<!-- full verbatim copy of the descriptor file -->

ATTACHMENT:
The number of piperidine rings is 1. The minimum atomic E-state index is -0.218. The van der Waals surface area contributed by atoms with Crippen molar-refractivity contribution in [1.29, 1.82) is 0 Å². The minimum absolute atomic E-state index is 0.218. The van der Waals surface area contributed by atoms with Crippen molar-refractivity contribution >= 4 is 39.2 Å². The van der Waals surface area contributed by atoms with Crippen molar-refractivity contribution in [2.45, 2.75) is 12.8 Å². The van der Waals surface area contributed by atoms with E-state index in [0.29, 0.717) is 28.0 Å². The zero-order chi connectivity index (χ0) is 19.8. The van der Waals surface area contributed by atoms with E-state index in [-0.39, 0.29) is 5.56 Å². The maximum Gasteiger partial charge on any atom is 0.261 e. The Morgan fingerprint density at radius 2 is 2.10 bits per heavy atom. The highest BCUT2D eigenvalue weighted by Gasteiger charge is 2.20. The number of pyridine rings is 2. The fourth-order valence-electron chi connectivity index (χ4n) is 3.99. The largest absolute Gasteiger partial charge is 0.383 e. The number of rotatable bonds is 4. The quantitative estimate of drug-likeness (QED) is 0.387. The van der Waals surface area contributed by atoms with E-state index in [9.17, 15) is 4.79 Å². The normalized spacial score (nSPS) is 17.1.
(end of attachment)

The number of piperidine rings is 1. The minimum atomic E-state index is -0.218. The van der Waals surface area contributed by atoms with Crippen molar-refractivity contribution in [1.29, 1.82) is 0 Å². The minimum absolute atomic E-state index is 0.218. The van der Waals surface area contributed by atoms with Crippen molar-refractivity contribution >= 4 is 39.2 Å². The van der Waals surface area contributed by atoms with Crippen molar-refractivity contribution in [2.45, 2.75) is 12.8 Å². The van der Waals surface area contributed by atoms with E-state index in [0.29, 0.717) is 28.0 Å². The zero-order chi connectivity index (χ0) is 19.8. The van der Waals surface area contributed by atoms with E-state index in [-0.39, 0.29) is 5.56 Å². The maximum Gasteiger partial charge on any atom is 0.261 e. The Morgan fingerprint density at radius 2 is 2.10 bits per heavy atom. The highest BCUT2D eigenvalue weighted by Gasteiger charge is 2.20. The number of pyridine rings is 2. The fourth-order valence-electron chi connectivity index (χ4n) is 3.99. The largest absolute Gasteiger partial charge is 0.383 e. The number of rotatable bonds is 4. The quantitative estimate of drug-likeness (QED) is 0.387. The van der Waals surface area contributed by atoms with E-state index in [9.17, 15) is 4.79 Å². The normalized spacial score (nSPS) is 17.1.